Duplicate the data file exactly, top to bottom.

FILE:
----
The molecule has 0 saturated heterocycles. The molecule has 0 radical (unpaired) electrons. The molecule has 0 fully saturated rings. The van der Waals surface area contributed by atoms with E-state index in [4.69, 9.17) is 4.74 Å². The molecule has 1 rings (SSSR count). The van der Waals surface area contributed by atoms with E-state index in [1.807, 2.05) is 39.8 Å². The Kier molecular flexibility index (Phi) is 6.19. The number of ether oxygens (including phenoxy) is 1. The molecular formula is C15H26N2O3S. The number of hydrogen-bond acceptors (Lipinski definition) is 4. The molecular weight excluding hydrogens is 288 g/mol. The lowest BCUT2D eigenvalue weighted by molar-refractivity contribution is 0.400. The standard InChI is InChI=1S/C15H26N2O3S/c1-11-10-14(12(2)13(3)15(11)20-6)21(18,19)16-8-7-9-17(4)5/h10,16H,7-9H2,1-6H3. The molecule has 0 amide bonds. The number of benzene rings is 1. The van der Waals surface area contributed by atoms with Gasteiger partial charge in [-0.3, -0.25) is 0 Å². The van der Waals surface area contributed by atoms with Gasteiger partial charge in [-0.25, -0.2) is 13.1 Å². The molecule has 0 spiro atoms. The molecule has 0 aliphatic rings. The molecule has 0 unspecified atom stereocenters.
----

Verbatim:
The molecule has 0 saturated heterocycles. The molecule has 0 radical (unpaired) electrons. The molecule has 0 fully saturated rings. The van der Waals surface area contributed by atoms with E-state index in [4.69, 9.17) is 4.74 Å². The molecule has 1 rings (SSSR count). The van der Waals surface area contributed by atoms with E-state index in [1.807, 2.05) is 39.8 Å². The Kier molecular flexibility index (Phi) is 6.19. The number of ether oxygens (including phenoxy) is 1. The molecular formula is C15H26N2O3S. The number of hydrogen-bond acceptors (Lipinski definition) is 4. The molecular weight excluding hydrogens is 288 g/mol. The lowest BCUT2D eigenvalue weighted by molar-refractivity contribution is 0.400. The standard InChI is InChI=1S/C15H26N2O3S/c1-11-10-14(12(2)13(3)15(11)20-6)21(18,19)16-8-7-9-17(4)5/h10,16H,7-9H2,1-6H3. The molecule has 0 amide bonds. The number of benzene rings is 1. The van der Waals surface area contributed by atoms with Gasteiger partial charge in [-0.3, -0.25) is 0 Å². The van der Waals surface area contributed by atoms with Gasteiger partial charge in [-0.25, -0.2) is 13.1 Å². The molecule has 0 spiro atoms. The molecule has 0 aliphatic rings. The molecule has 0 unspecified atom stereocenters.